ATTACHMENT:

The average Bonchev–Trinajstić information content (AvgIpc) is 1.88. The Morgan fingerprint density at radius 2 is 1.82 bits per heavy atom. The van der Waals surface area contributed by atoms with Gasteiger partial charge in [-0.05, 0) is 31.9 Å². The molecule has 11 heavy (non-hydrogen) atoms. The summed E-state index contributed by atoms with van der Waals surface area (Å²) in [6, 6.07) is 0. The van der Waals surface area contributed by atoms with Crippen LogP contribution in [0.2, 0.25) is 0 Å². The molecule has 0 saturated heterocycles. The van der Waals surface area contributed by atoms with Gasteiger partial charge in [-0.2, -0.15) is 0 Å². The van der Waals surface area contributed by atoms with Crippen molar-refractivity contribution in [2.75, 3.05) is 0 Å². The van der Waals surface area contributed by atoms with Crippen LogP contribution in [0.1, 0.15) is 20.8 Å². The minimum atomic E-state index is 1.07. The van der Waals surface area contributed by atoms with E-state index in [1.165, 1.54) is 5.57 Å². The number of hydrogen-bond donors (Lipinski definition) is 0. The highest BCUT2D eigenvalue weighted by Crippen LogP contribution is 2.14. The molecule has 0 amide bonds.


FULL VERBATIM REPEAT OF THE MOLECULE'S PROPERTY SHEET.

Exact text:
The average Bonchev–Trinajstić information content (AvgIpc) is 1.88. The Morgan fingerprint density at radius 2 is 1.82 bits per heavy atom. The van der Waals surface area contributed by atoms with Gasteiger partial charge in [-0.05, 0) is 31.9 Å². The molecule has 11 heavy (non-hydrogen) atoms. The summed E-state index contributed by atoms with van der Waals surface area (Å²) in [6, 6.07) is 0. The van der Waals surface area contributed by atoms with Crippen LogP contribution in [0.2, 0.25) is 0 Å². The molecule has 0 saturated heterocycles. The van der Waals surface area contributed by atoms with Gasteiger partial charge in [-0.2, -0.15) is 0 Å². The van der Waals surface area contributed by atoms with Crippen molar-refractivity contribution in [2.75, 3.05) is 0 Å². The van der Waals surface area contributed by atoms with Crippen LogP contribution in [0.1, 0.15) is 20.8 Å². The minimum atomic E-state index is 1.07. The van der Waals surface area contributed by atoms with E-state index in [1.165, 1.54) is 5.57 Å². The number of hydrogen-bond donors (Lipinski definition) is 0. The highest BCUT2D eigenvalue weighted by Crippen LogP contribution is 2.14. The molecule has 0 amide bonds.